The final movement is another oddity. It begins as a straightforward theme and variations set. The theme resembles Mozart's "Elysium" music in Die Zauberflöte. The theme and each variation is in two parts: two 16-bar phrases, repeated. Pianists tend to set a too-slow tempo, and since the first few variations proceed at the same pulse, they tend to drag things out. Schnabel is especially good at subtly varying the repetitions. As we shall see, Beethoven carefully planned this movement. Variation 1, in 16ths, is a melodic variation with tasty harmonic changes. Its successor, a light dance, moves in 32nds. A bacchanalian third tears off in 64ths. Variation 4 fragments the theme. A near "character piece" follows, with bass opposing treble -- a kind of "Bottom among the fairies," where Beethoven does his best to make the piano shimmer. At this point, the composer makes his characteristic "bold stroke": he abandons variation altogether to explore further the shimmer -- in this case, the trill. I know of no previous music that concentrates on this device, that treats it as musical substance, rather than as ornament, not even Tartini's "Devil's Trill" sonata. At one point, trills sound in three voices simultaneously, yet another new sound, and something that strikes me as very difficult to bring off. Beethoven then writes a gorgeous transition passage, returning to the variation theme, which rises from the depths. We end with a grand peroration, with music which makes an effect far more powerful than what seems to be on the page. It seems the great fulfillment of the movement, of the sonata, and really of the cycle itself. Schnabel taps into what lies beyond the notes, taking us to a transcendent space.

You might, after this, go back to Sonata No. 1, all those decades ago, just to see how Beethoven picked up music by the scruff and how far he carried it. In these sonatas, the musical landscape changed several times.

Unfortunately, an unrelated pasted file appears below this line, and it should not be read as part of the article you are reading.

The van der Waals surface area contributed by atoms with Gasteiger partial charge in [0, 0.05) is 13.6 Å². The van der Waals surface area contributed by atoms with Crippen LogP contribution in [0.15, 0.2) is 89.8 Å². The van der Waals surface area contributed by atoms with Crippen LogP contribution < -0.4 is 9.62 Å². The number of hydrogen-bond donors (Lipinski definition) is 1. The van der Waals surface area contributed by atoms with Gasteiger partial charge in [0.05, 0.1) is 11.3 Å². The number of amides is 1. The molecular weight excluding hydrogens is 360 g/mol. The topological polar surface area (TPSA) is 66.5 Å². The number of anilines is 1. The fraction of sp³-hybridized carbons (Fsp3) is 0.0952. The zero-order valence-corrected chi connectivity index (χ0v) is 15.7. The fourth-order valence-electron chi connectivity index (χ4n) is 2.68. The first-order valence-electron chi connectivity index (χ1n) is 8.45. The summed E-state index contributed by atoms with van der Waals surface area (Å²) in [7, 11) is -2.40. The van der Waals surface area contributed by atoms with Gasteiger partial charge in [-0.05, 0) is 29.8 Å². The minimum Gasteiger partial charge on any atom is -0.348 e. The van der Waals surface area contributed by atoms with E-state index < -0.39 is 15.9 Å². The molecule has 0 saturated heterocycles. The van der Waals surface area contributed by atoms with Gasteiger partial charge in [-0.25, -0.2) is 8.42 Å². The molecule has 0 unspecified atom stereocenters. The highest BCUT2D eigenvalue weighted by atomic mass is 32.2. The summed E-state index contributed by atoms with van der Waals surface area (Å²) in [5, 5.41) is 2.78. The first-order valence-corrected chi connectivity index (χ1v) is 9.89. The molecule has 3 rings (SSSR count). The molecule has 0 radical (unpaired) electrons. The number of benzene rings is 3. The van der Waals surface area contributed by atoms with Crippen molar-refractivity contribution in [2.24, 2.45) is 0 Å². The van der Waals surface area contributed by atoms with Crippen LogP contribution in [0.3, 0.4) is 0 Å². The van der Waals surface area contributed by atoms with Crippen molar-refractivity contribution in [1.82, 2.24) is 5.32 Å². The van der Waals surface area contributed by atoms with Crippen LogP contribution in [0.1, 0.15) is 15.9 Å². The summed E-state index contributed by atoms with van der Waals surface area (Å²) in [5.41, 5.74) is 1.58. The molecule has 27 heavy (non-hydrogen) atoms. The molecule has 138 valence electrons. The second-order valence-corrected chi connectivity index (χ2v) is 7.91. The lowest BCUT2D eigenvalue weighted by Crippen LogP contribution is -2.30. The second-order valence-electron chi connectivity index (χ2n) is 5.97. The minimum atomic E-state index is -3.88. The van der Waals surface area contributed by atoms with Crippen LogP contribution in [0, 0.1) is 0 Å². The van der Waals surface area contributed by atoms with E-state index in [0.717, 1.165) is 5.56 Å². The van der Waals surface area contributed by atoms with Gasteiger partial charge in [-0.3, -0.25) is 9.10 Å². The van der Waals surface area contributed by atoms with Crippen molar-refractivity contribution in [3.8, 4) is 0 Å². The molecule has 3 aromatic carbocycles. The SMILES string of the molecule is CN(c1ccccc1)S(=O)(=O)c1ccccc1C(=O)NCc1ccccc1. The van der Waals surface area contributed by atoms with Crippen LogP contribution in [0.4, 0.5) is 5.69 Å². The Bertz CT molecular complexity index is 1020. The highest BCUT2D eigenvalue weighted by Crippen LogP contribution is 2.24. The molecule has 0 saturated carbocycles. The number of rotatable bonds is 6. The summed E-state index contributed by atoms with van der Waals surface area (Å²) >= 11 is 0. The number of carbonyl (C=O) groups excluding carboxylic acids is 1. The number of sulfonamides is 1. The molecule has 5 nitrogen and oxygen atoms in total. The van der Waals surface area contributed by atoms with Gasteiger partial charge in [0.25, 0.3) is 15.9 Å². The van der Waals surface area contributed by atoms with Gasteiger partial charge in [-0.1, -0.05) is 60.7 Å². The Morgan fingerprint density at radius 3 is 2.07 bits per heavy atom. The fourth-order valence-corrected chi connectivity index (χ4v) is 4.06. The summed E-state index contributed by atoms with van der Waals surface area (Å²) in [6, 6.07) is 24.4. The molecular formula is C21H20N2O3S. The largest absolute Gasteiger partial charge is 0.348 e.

The disc ends with the "Eroica" Variations of 1802. Although the theme appears here and in the finale of the Third Symphony, the nickname slightly misleads, since Beethoven finished the symphony two years later. Furthermore, the theme appeared even earlier in the 1800 ballet The Creatures of Prometheus and in one of the composer's contredanses. A bit of what Beethoven does in these 15 variations (plus fugue and coda) shows up in the symphony's finale. However, this is a fine work in its own right. Unusually, Beethoven doesn't begin with the theme itself, but with its bass line and varies that three times in an extended intro. At the fourth time, the theme finally appears. We then move to the variations proper. Variation 1 is a country dance, Variation 2 brilliant, Variation 3 a quick march which foreshadows something like Schubert's famous Marche militaire. The next few variations consist of fragments of the theme over a florid bass line, a gavotte, and the theme in minor mode. With the seventh variation, we get a gossamer canon at the octave in two parts, separated by repeated heavy chords. A melting lyrical variation follows, a bit like Mendelssohn, and then a "hunting" variation. Variation 10 evokes bits of glass shattering. Variation 11 recalls Haydn, while the next pits a rising treble answered by a falling base. Variation 13 unleashes a slew of grace notes. Variation 14, a Baroque lament in minor mode, is followed by the longest variation of the set -- a hymn similar to some of Mozart's Masonic music. There are even variations within this variation. As it proceeds, one senses a dramatic impulse behind the music. You can almost see a stage and singers. Unusually, it ends on the dominant, leading us directly to the fugue, which uses the bass line as the subject. One notices that the subject often enters on unexpected pitches. The theme comes in as a countermelody. But it becomes apparent that Beethoven isn't really interested in fugue as such, since he drops it about halfway through for a straightforward variation on the theme and winds up with a coda on the first few notes of the theme.


While it lacks the monumentality of later Beethoven variations, it's still an imaginative, solid piece of work, with plenty of poetry and surprise. Schnabel lets you in on its quality, without trying to inflate it.


This final volume in Schnabel's Beethoven sonata cycle from Pristine currently stands as the best recorded incarnation. If you have even the EMI set, from the same masters, these releases will open your ears.


S.G.S. (February 2012)